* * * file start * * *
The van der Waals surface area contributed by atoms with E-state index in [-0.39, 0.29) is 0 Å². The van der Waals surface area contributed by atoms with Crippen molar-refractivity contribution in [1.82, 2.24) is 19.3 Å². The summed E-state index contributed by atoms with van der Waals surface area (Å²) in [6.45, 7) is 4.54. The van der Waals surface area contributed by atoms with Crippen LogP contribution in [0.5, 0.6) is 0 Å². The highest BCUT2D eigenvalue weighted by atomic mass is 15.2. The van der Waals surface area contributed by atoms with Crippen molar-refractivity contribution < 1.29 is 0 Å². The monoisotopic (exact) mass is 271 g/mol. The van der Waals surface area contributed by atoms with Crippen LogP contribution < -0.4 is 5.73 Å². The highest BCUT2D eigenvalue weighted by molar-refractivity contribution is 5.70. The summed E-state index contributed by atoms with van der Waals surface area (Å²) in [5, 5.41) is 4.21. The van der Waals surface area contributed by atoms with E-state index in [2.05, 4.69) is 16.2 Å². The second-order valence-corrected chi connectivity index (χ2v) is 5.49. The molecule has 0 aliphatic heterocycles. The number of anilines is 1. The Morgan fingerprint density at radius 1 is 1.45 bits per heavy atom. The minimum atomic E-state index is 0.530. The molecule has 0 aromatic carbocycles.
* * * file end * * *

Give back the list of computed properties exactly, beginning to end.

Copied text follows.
The van der Waals surface area contributed by atoms with E-state index in [-0.39, 0.29) is 0 Å². The van der Waals surface area contributed by atoms with Crippen molar-refractivity contribution in [1.82, 2.24) is 19.3 Å². The summed E-state index contributed by atoms with van der Waals surface area (Å²) in [6.45, 7) is 4.54. The van der Waals surface area contributed by atoms with Crippen LogP contribution in [0.5, 0.6) is 0 Å². The highest BCUT2D eigenvalue weighted by atomic mass is 15.2. The van der Waals surface area contributed by atoms with Crippen molar-refractivity contribution < 1.29 is 0 Å². The monoisotopic (exact) mass is 271 g/mol. The van der Waals surface area contributed by atoms with Crippen LogP contribution < -0.4 is 5.73 Å². The highest BCUT2D eigenvalue weighted by molar-refractivity contribution is 5.70. The summed E-state index contributed by atoms with van der Waals surface area (Å²) in [5, 5.41) is 4.21. The van der Waals surface area contributed by atoms with E-state index in [2.05, 4.69) is 16.2 Å². The second-order valence-corrected chi connectivity index (χ2v) is 5.49. The molecule has 0 aliphatic heterocycles. The number of anilines is 1. The Morgan fingerprint density at radius 1 is 1.45 bits per heavy atom. The minimum atomic E-state index is 0.530. The molecule has 0 aromatic carbocycles.